Police-civic coordination must improve city transport

Police-civic coordination must improve city transport

Neelamani N. Raju, DG & IGP release the book ‘ Traffic Management in Metropolitan Cities’, author by Dr M A Saleem(second from Left), organised by Bangalore City Traffic Police, at Traffic Management Center Auditorium, in Bengaluru. (DH Photo)

Traffic management and road engineering should be part of town planning to make urban governance effective, but have been ignored, which has hindered implementation of many schemes, former Director General and Inspector General of Police Ajai Kumar Singh said on Friday.

Releasing senior IPS officer M A Saleem’s book ‘Traffic Management in Metropolitan Cities’, Singh said the government should set up a high-level coordination committee comprising heads of civic bodies and planning and enforcement authorities of all the departments to prepare a detailed plan for the future of Bengaluru’s transport.

“Plans have to be formulated by taking everyone along, so that members of the public develop a road sense. Traffic police at the ground level, from constables to inspectors, will have in-depth knowledge of issues in a particular area. Their expertise should be utilised while making plans,” said Singh, who handled the city’s traffic for seven years as deputy commissioner of police and joint commissioner of police.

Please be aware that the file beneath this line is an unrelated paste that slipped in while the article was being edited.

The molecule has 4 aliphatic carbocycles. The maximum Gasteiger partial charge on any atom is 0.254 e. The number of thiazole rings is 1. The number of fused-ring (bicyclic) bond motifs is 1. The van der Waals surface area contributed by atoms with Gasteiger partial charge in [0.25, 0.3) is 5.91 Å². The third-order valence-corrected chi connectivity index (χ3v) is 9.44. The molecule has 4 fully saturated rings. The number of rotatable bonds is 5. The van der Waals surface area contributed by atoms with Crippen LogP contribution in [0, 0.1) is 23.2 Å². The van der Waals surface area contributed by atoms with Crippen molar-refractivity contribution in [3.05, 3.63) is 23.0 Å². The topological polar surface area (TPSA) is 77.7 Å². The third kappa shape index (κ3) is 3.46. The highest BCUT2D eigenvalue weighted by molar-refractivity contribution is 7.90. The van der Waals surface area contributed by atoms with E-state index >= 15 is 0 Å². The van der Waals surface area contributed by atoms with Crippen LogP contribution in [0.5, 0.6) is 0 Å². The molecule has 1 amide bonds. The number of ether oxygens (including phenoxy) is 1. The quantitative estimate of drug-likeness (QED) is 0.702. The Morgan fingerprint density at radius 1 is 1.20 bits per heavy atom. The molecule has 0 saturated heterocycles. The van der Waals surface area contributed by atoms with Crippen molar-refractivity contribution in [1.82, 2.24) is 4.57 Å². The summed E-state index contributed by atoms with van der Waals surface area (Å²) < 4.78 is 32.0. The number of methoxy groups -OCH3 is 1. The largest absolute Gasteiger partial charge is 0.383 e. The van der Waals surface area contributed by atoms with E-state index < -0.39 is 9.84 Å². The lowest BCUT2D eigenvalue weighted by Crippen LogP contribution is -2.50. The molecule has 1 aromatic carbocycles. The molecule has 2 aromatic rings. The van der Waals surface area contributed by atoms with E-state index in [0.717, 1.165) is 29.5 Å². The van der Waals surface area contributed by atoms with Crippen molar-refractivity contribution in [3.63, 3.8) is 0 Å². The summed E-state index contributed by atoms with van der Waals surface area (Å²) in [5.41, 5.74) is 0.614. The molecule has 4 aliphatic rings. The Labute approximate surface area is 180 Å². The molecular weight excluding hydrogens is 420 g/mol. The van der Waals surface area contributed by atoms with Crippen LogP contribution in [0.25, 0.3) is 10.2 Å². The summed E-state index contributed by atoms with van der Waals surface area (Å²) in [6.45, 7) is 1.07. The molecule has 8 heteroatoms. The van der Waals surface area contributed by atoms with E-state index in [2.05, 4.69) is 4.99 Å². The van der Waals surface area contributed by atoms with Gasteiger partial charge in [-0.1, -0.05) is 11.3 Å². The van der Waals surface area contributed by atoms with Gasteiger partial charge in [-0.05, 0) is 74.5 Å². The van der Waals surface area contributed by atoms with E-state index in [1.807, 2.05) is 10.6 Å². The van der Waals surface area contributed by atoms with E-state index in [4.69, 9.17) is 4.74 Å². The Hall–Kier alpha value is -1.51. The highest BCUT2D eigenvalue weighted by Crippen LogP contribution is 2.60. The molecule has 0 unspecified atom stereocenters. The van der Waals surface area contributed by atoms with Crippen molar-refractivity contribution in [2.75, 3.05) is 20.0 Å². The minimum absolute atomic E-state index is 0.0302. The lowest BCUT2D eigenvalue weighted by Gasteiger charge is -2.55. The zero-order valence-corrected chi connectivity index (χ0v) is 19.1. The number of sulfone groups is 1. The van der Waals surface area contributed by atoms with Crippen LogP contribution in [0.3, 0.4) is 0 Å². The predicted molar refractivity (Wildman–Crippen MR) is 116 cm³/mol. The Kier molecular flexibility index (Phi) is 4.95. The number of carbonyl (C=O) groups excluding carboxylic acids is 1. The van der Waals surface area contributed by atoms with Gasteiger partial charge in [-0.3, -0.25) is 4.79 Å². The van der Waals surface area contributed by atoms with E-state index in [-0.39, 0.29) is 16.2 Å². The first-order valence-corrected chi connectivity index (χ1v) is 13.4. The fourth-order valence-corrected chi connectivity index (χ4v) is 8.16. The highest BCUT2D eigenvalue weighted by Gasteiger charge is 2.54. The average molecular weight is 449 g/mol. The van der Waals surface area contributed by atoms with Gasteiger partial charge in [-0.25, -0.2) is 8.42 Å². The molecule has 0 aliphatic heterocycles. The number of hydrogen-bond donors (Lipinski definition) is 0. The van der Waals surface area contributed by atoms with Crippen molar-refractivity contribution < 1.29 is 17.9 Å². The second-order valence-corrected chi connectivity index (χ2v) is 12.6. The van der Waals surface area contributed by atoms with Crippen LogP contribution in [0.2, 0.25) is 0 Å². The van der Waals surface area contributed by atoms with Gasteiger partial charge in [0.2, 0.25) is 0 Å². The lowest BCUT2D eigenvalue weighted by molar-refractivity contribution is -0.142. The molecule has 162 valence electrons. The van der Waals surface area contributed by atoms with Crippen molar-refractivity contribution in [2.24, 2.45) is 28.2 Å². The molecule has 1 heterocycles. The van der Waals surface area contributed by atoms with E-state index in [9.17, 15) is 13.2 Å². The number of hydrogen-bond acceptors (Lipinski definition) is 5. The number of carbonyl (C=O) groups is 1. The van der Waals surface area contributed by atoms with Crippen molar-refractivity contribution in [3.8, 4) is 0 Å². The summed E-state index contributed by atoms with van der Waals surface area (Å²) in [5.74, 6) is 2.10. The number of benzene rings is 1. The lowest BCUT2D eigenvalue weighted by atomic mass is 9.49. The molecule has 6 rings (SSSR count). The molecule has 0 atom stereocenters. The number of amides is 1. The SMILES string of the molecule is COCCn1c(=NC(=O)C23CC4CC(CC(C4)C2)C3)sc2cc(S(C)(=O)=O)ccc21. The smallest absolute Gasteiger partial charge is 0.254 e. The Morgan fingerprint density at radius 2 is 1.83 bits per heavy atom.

Saleem, now posted as Additional Director General of Police (Administration), recalled the days when the traffic scenario in Bengaluru started changing following the IT boom, from implementing one-way directions on the Raj Bhavan to the days when no plans seemed sufficient due to the rising number of vehicles. 

“Bengaluru sees an average of 1.65 crore trips every day. The share of public transport is limited to 45%. Urgent measures are needed to increase this number to 82%. In the meantime, a Unified Metropolitan Transport Authority (UMTA) should be set up to coordinate both short-term and long-term measures for the future transport needs of the city.”